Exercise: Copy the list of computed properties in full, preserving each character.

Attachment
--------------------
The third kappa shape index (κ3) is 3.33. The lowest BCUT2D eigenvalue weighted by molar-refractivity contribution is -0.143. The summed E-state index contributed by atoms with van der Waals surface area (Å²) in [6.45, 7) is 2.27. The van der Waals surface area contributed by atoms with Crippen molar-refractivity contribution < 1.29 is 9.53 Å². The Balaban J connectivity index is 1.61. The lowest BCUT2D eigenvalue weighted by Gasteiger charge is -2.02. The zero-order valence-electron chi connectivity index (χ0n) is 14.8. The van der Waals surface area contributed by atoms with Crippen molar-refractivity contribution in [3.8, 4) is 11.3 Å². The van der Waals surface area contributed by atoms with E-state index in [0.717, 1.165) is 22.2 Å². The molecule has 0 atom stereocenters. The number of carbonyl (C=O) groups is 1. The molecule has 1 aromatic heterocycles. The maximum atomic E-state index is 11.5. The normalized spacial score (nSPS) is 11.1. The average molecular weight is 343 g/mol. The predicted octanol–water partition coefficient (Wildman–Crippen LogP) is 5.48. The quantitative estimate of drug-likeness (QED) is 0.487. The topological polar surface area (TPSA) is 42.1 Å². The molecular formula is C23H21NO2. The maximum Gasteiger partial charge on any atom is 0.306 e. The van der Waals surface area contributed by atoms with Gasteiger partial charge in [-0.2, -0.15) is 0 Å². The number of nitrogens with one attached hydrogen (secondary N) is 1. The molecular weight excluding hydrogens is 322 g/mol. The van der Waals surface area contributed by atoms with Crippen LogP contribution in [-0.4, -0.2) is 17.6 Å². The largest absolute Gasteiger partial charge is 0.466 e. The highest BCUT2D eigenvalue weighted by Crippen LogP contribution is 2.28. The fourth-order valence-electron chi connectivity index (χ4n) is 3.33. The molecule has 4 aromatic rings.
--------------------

The third kappa shape index (κ3) is 3.33. The lowest BCUT2D eigenvalue weighted by molar-refractivity contribution is -0.143. The summed E-state index contributed by atoms with van der Waals surface area (Å²) in [6.45, 7) is 2.27. The van der Waals surface area contributed by atoms with Crippen molar-refractivity contribution < 1.29 is 9.53 Å². The Balaban J connectivity index is 1.61. The lowest BCUT2D eigenvalue weighted by Gasteiger charge is -2.02. The zero-order valence-electron chi connectivity index (χ0n) is 14.8. The van der Waals surface area contributed by atoms with Crippen molar-refractivity contribution in [3.8, 4) is 11.3 Å². The van der Waals surface area contributed by atoms with E-state index in [0.717, 1.165) is 22.2 Å². The molecule has 0 atom stereocenters. The number of carbonyl (C=O) groups is 1. The molecule has 1 aromatic heterocycles. The maximum atomic E-state index is 11.5. The normalized spacial score (nSPS) is 11.1. The average molecular weight is 343 g/mol. The predicted octanol–water partition coefficient (Wildman–Crippen LogP) is 5.48. The quantitative estimate of drug-likeness (QED) is 0.487. The topological polar surface area (TPSA) is 42.1 Å². The molecular formula is C23H21NO2. The maximum Gasteiger partial charge on any atom is 0.306 e. The van der Waals surface area contributed by atoms with Gasteiger partial charge in [-0.2, -0.15) is 0 Å². The number of nitrogens with one attached hydrogen (secondary N) is 1. The molecular weight excluding hydrogens is 322 g/mol. The van der Waals surface area contributed by atoms with Crippen LogP contribution in [-0.4, -0.2) is 17.6 Å². The largest absolute Gasteiger partial charge is 0.466 e. The highest BCUT2D eigenvalue weighted by Crippen LogP contribution is 2.28. The fourth-order valence-electron chi connectivity index (χ4n) is 3.33. The molecule has 4 aromatic rings.